This invention relates to two-part electrical connectors, and particularly to improvements in shielded two-part high-speed electrical connectors.

Conductors carrying high frequency signals and currents are subject to interference and cross talk when placed in close proximity to other conductors carrying high frequency signals and currents. This interference and cross talk can result in signal degradation and errors in signal reception. Coaxial and shielded cables are available to carry signals from a transmission point to a reception point, and reduce the likelihood that the signal carried in one shielded or coaxial cable will interfere with the signal carried by another shielded or coaxial cable in close proximity. However, at points of connection, the shielding is often lost allowing interference and crosstalk between signals. The use of individual shielded wires and cables is not desirable at points of connections due to the need for making a large number of connections in a very small space. In these circumstances, two-part high-speed connectors containing multiple shielded conductive paths are used.

U.S. patent application, Ser. No. 09/373,147, entitled “High Speed Connector Apparatus”, and now U.S. Pat. No. 6,146,202, discloses an illustrative shielded two-part high-speed connector comprising a socket connector and a header connector. The illustrative socket connector includes a plurality of connector modules. Each connector module includes an insulative housing encasing a plurality of longitudinally-extending vertically-spaced signal contacts arranged in a column. Each insulative housing is formed to include a plurality of laterally-extending vertically-spaced openings which are interleaved with the plurality of longitudinally-extending vertically-spaced signal contacts. The socket connector further includes a plurality of vertical shields extending along the first sides of the plurality of connector modules, and a plurality of horizontal shields extending through the laterally-extending vertically-spaced openings in the plurality of connector modules to form a coaxial shield around each signal contact.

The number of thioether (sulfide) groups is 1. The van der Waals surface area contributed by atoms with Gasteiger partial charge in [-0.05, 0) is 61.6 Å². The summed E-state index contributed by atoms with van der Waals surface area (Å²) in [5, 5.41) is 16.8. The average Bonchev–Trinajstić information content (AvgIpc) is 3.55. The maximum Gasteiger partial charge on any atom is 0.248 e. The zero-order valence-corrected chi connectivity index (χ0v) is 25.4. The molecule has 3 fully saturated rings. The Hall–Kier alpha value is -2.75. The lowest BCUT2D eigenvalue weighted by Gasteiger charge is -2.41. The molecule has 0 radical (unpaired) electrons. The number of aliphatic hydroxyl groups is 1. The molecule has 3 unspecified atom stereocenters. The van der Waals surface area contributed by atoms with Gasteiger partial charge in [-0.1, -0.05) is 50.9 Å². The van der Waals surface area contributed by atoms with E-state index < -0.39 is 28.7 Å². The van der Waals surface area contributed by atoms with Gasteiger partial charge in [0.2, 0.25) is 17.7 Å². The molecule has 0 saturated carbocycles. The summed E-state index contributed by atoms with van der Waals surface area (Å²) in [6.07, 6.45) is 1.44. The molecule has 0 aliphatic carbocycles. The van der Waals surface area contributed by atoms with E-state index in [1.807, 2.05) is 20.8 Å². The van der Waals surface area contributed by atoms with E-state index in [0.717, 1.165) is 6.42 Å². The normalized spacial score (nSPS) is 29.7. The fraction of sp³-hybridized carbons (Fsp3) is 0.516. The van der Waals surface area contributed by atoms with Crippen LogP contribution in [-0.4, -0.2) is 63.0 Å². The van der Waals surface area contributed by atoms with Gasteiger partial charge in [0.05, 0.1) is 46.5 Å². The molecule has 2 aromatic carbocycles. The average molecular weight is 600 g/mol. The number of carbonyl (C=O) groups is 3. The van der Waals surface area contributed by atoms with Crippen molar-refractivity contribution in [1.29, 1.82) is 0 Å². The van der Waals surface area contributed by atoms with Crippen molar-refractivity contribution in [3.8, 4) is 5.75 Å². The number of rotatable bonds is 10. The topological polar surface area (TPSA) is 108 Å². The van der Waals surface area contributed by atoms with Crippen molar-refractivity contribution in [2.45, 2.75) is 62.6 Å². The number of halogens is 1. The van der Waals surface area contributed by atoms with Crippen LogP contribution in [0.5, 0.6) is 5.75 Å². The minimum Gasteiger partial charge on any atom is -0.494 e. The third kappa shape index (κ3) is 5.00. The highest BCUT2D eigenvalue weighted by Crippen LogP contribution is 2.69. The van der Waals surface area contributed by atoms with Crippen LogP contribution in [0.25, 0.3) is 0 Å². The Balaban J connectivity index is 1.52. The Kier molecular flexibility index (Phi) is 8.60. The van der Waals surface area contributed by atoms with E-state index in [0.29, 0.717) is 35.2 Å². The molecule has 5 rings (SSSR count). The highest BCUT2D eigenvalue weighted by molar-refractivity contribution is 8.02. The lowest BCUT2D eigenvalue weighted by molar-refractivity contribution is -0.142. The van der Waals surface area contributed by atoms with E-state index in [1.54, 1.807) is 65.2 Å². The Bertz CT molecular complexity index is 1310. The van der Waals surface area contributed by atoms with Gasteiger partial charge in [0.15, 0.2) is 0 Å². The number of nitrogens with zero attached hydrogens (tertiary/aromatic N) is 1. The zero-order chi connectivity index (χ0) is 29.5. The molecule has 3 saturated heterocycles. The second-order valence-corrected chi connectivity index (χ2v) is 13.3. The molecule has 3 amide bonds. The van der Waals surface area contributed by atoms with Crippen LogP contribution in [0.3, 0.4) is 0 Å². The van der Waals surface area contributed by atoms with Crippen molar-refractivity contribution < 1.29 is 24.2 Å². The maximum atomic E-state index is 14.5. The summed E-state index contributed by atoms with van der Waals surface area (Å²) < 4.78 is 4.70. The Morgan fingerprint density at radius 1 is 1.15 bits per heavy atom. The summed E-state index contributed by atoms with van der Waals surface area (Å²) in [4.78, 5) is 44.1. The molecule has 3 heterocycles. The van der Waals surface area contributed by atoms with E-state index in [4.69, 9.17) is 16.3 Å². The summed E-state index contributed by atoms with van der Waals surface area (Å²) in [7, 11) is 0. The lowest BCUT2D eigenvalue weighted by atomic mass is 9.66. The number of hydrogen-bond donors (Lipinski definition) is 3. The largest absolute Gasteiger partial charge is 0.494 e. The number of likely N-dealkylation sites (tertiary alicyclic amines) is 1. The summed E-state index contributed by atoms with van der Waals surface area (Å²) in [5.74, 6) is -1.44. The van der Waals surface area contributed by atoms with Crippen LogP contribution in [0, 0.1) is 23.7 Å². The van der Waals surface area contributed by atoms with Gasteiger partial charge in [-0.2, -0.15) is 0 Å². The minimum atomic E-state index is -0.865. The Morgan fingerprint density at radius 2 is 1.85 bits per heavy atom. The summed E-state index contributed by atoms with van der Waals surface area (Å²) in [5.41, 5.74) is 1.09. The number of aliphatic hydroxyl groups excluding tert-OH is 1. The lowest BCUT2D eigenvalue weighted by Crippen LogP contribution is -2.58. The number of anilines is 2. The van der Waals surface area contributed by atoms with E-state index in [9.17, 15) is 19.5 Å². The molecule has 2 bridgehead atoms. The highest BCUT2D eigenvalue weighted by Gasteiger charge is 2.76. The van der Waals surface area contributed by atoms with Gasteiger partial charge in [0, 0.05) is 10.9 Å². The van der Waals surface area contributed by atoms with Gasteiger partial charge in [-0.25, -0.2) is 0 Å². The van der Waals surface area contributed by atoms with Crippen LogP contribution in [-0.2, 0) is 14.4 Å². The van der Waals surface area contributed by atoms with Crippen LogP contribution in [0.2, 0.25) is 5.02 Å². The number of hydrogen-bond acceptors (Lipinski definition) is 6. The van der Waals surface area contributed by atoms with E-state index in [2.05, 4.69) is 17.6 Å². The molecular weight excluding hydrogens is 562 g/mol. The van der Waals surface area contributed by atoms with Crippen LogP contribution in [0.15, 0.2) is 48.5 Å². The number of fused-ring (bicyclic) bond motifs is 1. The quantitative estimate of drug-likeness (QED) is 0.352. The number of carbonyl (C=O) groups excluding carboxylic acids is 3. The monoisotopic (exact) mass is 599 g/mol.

According to the present invention, an illustrative connector includes a plurality of connector modules. Each connector module includes an insulative housing encasing a plurality of longitudinally-extending laterally-spaced signal contacts arranged in a row. Each insulative housing is formed to include a plurality of vertically-extending laterally-spaced openings which are interleaved with the plurality of longitudinally-extending laterally-spaced signal contacts. The connector further includes a plurality of shields. Each shield has a vertically-extending flange portion for insertion into a vertically-extending opening in the insulative housing and a laterally-extending flange portion extending along and adjacent to a signal contact in the insulative housing. The vertically and laterally-extending flange portions are configured to form a coaxial shield around each signal contact. According to one illustrative embodiment, the laterally-extending flange portion extends along and above an adjacent signal contact in the insulative housing. According to still another illustrative embodiment, the insulative housings with contacts and shields assembled therein are configured for insertion into laterally-extending vertically-spaced slots in a connector housing.